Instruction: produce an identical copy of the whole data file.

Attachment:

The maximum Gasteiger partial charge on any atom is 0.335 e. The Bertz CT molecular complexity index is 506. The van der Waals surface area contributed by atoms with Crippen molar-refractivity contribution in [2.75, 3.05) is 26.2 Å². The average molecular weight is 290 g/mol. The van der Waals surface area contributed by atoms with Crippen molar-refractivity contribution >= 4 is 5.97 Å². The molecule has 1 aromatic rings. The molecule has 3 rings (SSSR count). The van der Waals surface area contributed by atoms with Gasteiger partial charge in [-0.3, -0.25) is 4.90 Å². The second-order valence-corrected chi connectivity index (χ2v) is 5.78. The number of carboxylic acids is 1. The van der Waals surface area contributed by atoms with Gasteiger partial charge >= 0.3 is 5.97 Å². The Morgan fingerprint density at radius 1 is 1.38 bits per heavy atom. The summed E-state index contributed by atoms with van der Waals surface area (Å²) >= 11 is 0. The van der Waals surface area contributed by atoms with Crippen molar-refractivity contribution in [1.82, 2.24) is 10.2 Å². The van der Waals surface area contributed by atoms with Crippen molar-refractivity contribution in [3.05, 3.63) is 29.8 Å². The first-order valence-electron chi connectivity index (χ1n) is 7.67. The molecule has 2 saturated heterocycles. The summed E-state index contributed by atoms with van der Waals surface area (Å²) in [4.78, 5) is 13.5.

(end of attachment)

The maximum Gasteiger partial charge on any atom is 0.335 e. The Bertz CT molecular complexity index is 506. The van der Waals surface area contributed by atoms with Crippen molar-refractivity contribution in [2.75, 3.05) is 26.2 Å². The average molecular weight is 290 g/mol. The van der Waals surface area contributed by atoms with Crippen molar-refractivity contribution >= 4 is 5.97 Å². The molecule has 1 aromatic rings. The molecule has 3 rings (SSSR count). The van der Waals surface area contributed by atoms with Gasteiger partial charge in [-0.3, -0.25) is 4.90 Å². The second-order valence-corrected chi connectivity index (χ2v) is 5.78. The number of carboxylic acids is 1. The van der Waals surface area contributed by atoms with Gasteiger partial charge >= 0.3 is 5.97 Å². The Morgan fingerprint density at radius 1 is 1.38 bits per heavy atom. The summed E-state index contributed by atoms with van der Waals surface area (Å²) >= 11 is 0. The van der Waals surface area contributed by atoms with Crippen molar-refractivity contribution in [1.82, 2.24) is 10.2 Å². The van der Waals surface area contributed by atoms with Crippen molar-refractivity contribution in [3.05, 3.63) is 29.8 Å². The first-order valence-electron chi connectivity index (χ1n) is 7.67. The molecule has 2 saturated heterocycles. The summed E-state index contributed by atoms with van der Waals surface area (Å²) in [4.78, 5) is 13.5.